some multilevel marketing drama

what happens when a community refuses to follow the influential creators who lead it

By Jeff Brister

No matter how advanced technology becomes, how sophisticated the platforms are, or how much more technically proficient users become, drama remains the same. Modern social media has added more dynamism to it and more ways for people to express themselves, but this only makes us think it’s become more advanced. It still relies on the same tools and tricks as the old flame wars of yore: private messages becoming public, passive-aggressive pieces of content naming-but-not-naming people, public individuals making strident claims, someone else presenting receipts that directly contradict those claims, someone doubling down after stepping in shit, and things boiling over for a small group of people.

Much of the time, these situations attract a wider-than-usual audience that follows along intently for a short time, and then quickly loses interest. At that point, the only people left paying attention are the folks directly involved, and community members invested in the drama.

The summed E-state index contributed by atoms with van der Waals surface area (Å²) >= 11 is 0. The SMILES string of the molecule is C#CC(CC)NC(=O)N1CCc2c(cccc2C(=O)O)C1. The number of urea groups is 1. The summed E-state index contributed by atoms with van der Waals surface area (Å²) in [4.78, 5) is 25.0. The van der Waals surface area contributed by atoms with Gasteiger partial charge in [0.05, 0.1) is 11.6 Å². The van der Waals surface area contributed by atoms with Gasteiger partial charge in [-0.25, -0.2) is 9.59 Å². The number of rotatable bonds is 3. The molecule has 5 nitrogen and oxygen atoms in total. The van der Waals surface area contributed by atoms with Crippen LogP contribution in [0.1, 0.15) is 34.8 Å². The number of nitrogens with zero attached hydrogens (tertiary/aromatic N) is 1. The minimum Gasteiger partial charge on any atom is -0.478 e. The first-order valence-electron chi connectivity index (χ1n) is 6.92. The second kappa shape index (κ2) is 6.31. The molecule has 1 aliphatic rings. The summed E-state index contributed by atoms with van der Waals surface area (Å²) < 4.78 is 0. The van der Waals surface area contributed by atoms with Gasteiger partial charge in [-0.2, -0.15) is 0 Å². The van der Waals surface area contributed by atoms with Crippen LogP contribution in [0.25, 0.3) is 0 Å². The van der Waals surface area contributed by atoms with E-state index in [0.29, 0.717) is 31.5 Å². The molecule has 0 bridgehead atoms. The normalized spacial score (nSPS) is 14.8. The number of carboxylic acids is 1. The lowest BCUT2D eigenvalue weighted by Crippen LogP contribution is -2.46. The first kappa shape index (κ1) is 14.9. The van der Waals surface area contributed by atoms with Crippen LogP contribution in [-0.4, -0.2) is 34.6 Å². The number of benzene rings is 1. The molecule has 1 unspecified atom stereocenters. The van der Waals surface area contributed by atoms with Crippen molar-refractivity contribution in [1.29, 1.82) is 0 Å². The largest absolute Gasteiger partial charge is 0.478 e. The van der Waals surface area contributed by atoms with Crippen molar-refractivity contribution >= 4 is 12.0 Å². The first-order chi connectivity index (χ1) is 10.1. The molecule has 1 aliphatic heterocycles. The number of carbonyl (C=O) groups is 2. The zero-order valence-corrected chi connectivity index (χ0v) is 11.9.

One of my favorite of these large-scale dramas involved two content creators tied to the broader community opposed to multilevel marketing, Kimbyrleigha and Emily. The Anti-MLM community is mostly centered around a subreddit, r/antiMLM, dedicated to exposing the predatory business practices of these companies—the ones you hear about through Facebook messages from your old high school bullies that have never thought about you until they found this wonderful opportunity that they’d love to tell you about. (These businesses are also known as “pyramid schemes.”)

r/antiMLM was created in 2011, and until some time in 2017, it had about 2,000 members. Since then, the subreddit’s membership has skyrocketed to around 700,000 members. It’s filled with memes, discussions, and lots of people providing information about how bad MLMs are and why one should avoid getting swept up in them. There’s no shortage of people online trying to get rich quick, and other people telling them “Don’t do this.

Anti-MLM interest spans platforms, with has a constellation of creators posting tons of material related to the topic. That includes YouTube, which has a rather active scene of people posting videos — reactions, Q&A’s, deep dives, personal stories, and so on. A lot of it is informative and interesting, and the top creators in the community do a lot of work to create a welcoming space. Recently, I’ve become interested in a case regarding two of these posters.